It’s the first day of Ramadan Readathon and we’re exploring the theme of culture! We are so excited to be part of this South Asian Reading Challenge (co-hosted by Samia & Rumaanah) and Ramadan Readathon (created by Nadia) collaboration. Culture is multi-faceted and layered with identity, religion, ethnicity, and family experiences. The three of us represent different parts of the South Asian-Muslim diaspora, and we love exploring the way that books have infused more meaning to our identities.
Here on my blog, I’ll have a little interview with Nadia, who is the brains behind @MuslimReadathon and you can go to her blog – here! to read my answers as well as Samia’s answers, who is another integral part of the SARC team. Without further ado, let the Q&A commence!
Q1. Why did you start the initiative?
NADIA: At the beginning of 2017, I shared a photo of my #MuslimShelfSpace after seeing the hashtag circulating on Twitter. Created by S. K. Ali, author of Saints and Misfits, the initiative highlighted #ownvoices Muslim narratives at a pertinent time – to counter the Islamophobia and hatred fuelled by the U. S. election and travel ban.
After taking the photo, I realised that I hadn’t actually read many books by Muslim authors and, as a Muslim, this came as a shock to me. In three years, I had read a total of six books. Why wasn’t I making a more conscious effort to support Muslim authors? I wanted this to change.
A few months later, #RamadanReadathon was born. What started as a tweet has now been my passion project for the last four years! Since the first readathon, I have definitely been making a more conscious effort to read and support books by Muslim authors and now my #MuslimShelfSpace is thriving.
Q2. Tell us about the first time you were represented in a book?
NADIA: Representation means something different to every single one of us. For me, the first time I felt represented in a book was in 2017 when I read The Gauntlet by Karuna Riazi. But prior to that, I’d read many books I could relate to on a cultural level. Back then, any books with South Asian characters had meant representation to me because I could relate to the characters’ experiences.
There are many similarities between our cultures and I found myself playing into the narrative of normalising South Asian cultures as interchangeable by settling for the bare minimum when it came to representation. I could relate to books like When Dimple Met Rishi as universal Desi experiences but was it really the representation I was looking for? Reading The Gauntlet helped me understand the difference between simply relating to a book and feeling represented by a book. The latter is something you’ll only know and feel when you read it and I don’t think it’s a feeling I’ll ever get used to.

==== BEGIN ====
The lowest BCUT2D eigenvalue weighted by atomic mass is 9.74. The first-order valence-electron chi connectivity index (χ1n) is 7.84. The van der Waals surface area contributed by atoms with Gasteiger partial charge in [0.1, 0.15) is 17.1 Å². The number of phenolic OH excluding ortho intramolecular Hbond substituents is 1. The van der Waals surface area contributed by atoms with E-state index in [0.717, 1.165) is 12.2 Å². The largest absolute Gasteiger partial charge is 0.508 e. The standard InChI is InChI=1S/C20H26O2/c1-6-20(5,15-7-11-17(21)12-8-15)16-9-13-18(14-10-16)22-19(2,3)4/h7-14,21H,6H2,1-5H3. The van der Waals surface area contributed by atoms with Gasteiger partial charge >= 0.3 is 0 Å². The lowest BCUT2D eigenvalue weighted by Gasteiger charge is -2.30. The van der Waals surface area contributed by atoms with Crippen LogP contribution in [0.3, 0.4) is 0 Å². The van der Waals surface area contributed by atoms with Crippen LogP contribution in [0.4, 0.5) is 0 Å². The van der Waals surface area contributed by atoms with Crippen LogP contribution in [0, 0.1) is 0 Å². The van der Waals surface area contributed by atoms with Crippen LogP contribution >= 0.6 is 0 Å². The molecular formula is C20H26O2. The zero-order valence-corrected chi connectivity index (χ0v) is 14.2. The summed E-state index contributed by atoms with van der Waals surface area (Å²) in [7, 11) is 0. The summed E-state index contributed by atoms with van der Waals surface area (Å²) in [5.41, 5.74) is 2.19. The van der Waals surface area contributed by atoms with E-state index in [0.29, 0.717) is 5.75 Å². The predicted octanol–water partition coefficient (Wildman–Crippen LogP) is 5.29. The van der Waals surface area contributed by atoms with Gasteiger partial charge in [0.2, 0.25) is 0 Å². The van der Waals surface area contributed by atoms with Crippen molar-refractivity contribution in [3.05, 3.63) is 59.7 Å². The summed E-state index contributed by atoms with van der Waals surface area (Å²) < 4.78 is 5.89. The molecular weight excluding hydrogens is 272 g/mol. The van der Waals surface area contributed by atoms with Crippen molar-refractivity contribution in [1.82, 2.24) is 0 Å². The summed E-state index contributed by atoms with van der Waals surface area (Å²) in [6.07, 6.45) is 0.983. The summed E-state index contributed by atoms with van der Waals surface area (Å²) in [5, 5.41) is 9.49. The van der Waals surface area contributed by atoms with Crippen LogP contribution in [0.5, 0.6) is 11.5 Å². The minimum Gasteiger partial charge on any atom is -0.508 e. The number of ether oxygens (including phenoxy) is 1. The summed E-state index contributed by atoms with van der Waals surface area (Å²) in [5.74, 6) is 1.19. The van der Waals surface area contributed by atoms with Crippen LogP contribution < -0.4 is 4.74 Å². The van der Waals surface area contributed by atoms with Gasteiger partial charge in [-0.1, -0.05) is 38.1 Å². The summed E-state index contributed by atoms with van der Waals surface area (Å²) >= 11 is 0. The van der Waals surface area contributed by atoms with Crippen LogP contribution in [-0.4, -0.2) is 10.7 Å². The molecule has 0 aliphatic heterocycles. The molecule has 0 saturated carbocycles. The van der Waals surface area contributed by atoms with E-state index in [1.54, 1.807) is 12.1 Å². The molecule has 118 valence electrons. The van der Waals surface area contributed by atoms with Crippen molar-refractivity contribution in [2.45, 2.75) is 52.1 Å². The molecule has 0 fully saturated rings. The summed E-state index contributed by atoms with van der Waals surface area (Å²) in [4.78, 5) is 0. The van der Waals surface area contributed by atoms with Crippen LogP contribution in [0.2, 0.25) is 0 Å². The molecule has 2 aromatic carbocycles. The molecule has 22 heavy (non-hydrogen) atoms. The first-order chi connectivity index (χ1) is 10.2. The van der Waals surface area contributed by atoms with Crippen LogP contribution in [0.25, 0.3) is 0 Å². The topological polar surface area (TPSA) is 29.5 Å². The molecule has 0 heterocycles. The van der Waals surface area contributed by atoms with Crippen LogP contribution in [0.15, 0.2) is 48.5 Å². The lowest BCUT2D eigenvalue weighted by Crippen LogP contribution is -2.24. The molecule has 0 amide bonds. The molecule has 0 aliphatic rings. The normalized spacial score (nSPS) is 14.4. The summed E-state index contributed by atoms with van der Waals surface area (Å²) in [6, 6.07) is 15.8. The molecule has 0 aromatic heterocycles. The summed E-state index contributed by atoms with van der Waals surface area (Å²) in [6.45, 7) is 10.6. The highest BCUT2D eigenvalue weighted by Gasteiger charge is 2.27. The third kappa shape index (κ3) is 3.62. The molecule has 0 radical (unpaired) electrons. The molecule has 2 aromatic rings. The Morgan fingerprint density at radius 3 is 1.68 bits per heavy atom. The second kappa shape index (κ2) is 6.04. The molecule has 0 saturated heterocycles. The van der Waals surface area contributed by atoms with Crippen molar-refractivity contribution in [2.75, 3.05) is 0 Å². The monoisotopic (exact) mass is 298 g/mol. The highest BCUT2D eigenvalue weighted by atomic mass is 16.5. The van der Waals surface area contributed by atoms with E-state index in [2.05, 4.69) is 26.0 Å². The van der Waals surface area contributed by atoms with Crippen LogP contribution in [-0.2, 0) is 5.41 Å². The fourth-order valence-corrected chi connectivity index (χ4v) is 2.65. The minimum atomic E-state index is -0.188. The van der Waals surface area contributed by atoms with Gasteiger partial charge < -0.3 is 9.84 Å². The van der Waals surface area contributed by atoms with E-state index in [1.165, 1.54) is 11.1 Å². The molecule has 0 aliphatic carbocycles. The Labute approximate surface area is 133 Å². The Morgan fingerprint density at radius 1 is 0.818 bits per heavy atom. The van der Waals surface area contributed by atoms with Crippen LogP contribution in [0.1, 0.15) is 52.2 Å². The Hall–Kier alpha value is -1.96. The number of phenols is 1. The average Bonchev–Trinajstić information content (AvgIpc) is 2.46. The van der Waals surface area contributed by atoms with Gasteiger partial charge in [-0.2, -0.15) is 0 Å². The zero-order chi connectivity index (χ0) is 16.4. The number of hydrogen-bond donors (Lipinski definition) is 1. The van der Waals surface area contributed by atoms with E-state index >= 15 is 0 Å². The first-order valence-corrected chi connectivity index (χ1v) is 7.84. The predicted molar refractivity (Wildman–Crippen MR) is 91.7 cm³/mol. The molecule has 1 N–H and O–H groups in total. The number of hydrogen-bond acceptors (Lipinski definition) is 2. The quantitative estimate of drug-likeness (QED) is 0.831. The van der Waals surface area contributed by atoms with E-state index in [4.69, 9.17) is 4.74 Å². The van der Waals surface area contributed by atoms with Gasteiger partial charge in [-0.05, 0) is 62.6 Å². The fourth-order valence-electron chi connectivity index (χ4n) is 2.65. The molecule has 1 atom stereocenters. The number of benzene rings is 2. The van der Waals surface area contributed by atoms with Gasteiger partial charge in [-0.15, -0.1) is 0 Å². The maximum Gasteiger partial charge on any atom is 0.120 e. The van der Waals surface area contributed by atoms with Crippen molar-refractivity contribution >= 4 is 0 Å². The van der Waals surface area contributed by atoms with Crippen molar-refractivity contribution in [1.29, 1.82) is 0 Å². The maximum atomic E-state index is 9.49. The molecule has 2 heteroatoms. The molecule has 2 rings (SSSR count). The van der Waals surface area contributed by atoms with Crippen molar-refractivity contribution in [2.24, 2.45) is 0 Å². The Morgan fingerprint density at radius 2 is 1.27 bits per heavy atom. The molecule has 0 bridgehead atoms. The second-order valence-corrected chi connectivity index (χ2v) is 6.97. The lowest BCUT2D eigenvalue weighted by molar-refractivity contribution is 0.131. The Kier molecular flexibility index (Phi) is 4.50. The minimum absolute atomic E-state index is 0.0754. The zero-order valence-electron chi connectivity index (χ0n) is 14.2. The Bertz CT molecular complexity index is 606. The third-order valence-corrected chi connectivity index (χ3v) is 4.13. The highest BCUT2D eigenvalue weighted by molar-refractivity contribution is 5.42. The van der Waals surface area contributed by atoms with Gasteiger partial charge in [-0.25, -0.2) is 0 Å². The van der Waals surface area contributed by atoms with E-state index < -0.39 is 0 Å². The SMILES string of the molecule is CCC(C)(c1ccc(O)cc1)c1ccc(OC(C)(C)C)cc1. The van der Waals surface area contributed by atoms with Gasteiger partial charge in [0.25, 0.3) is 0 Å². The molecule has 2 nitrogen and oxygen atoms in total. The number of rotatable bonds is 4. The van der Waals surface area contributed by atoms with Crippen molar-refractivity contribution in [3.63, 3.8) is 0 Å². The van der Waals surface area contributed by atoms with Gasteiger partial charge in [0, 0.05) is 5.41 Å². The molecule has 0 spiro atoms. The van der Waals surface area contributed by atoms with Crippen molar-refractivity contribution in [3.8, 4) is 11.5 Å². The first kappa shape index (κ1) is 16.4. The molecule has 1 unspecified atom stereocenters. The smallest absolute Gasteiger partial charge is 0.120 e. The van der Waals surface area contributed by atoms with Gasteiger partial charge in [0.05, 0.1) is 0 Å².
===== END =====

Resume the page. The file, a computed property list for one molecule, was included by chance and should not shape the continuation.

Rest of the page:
Q3. What are your favourite cultural traditions? What do you love about your culture?
NADIA: I feel like this can be applied to most South Asian cultures but I love how colourful it is! I definitely feel most connected to my culture during special occasions like weddings and Eid as they’re an excuse to wear beautiful outfits, paint my hands in henna and eat delicious food. But they’re also one of the only times in the year when my entire family can get together. Family lies at the heart of everything there is to love about our culture.
Q4. What 3 books do you recommend?
1. The Gauntlet by Karuna Riazi— the first book I read with a Bangladeshi protagonist. Even though it’s middle grade, it’s true what they say. Representation means everything.
2. The Love and Lies of Rukhsana Ali by Sabina Khan — the author perfectly captures the atmosphere of what it’s like to go ‘back home’ in a vivid and comforting way.
3. The Henna Wars by Adiba Jaigirdar — I haven’t read this one yet but I’m starting to expand my collection of books with Bangladeshi protagonists and that makes me really happy.
A little more about Nadia:
I’m an unaplogetically British-Muslim writer and blogger with a passion for talking stories and telling stories. I graduated with a BA in English Language and Literature in 2018 and now spend far too much time drinking tea when I’m not spilling it, living my best life in Animal Crossing and championing diversity at every chance I get. My blog: headscarvesandhardbacks.com
I hope you all really enjoyed getting to know a bit more about Nadia and @MuslimReadathon and hope you’ll join her and SARC in reading some books written by or featuring muslim voices this month. Wishing you all the very best and blessings for Ramadan to my Muslim friends and followers. This one is for you.
Until next time,